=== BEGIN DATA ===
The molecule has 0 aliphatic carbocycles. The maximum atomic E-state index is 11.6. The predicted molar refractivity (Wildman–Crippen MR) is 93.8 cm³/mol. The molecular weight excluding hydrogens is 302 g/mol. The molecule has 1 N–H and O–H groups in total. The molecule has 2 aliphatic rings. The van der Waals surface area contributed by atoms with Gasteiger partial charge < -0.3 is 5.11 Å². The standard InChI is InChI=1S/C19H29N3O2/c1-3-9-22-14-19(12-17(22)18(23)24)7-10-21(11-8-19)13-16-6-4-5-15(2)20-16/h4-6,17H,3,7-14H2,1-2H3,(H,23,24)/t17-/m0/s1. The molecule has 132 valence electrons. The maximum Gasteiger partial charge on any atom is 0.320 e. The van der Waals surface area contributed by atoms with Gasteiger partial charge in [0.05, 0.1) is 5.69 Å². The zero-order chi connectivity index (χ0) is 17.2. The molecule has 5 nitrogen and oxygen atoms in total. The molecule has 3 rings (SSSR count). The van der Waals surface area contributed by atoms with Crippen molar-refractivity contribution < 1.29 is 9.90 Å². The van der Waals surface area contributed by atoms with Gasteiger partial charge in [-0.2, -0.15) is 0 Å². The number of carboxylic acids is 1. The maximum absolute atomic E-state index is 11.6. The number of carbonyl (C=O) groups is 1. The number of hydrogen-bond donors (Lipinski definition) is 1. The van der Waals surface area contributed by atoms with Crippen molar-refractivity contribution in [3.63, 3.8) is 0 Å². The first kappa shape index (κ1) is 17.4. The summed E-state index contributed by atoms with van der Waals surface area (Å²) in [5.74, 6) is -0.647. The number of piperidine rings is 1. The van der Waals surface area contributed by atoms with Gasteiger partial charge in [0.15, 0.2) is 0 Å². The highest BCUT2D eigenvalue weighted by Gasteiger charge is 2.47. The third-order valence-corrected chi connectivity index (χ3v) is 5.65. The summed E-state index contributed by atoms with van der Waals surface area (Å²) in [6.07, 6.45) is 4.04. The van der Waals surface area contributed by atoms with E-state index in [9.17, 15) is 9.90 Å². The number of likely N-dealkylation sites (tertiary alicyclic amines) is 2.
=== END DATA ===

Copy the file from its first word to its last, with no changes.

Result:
The molecule has 0 aliphatic carbocycles. The maximum atomic E-state index is 11.6. The predicted molar refractivity (Wildman–Crippen MR) is 93.8 cm³/mol. The molecular weight excluding hydrogens is 302 g/mol. The molecule has 1 N–H and O–H groups in total. The molecule has 2 aliphatic rings. The van der Waals surface area contributed by atoms with Gasteiger partial charge < -0.3 is 5.11 Å². The standard InChI is InChI=1S/C19H29N3O2/c1-3-9-22-14-19(12-17(22)18(23)24)7-10-21(11-8-19)13-16-6-4-5-15(2)20-16/h4-6,17H,3,7-14H2,1-2H3,(H,23,24)/t17-/m0/s1. The molecule has 132 valence electrons. The maximum Gasteiger partial charge on any atom is 0.320 e. The van der Waals surface area contributed by atoms with Gasteiger partial charge in [0.05, 0.1) is 5.69 Å². The zero-order chi connectivity index (χ0) is 17.2. The molecule has 5 nitrogen and oxygen atoms in total. The molecule has 3 rings (SSSR count). The van der Waals surface area contributed by atoms with Crippen molar-refractivity contribution < 1.29 is 9.90 Å². The van der Waals surface area contributed by atoms with Gasteiger partial charge in [-0.2, -0.15) is 0 Å². The number of carboxylic acids is 1. The maximum absolute atomic E-state index is 11.6. The number of carbonyl (C=O) groups is 1. The number of hydrogen-bond donors (Lipinski definition) is 1. The van der Waals surface area contributed by atoms with Crippen molar-refractivity contribution in [3.63, 3.8) is 0 Å². The first kappa shape index (κ1) is 17.4. The summed E-state index contributed by atoms with van der Waals surface area (Å²) in [5.74, 6) is -0.647. The number of piperidine rings is 1. The van der Waals surface area contributed by atoms with Gasteiger partial charge in [0.15, 0.2) is 0 Å². The highest BCUT2D eigenvalue weighted by Gasteiger charge is 2.47. The third-order valence-corrected chi connectivity index (χ3v) is 5.65. The summed E-state index contributed by atoms with van der Waals surface area (Å²) in [6.07, 6.45) is 4.04. The van der Waals surface area contributed by atoms with E-state index in [9.17, 15) is 9.90 Å². The number of likely N-dealkylation sites (tertiary alicyclic amines) is 2.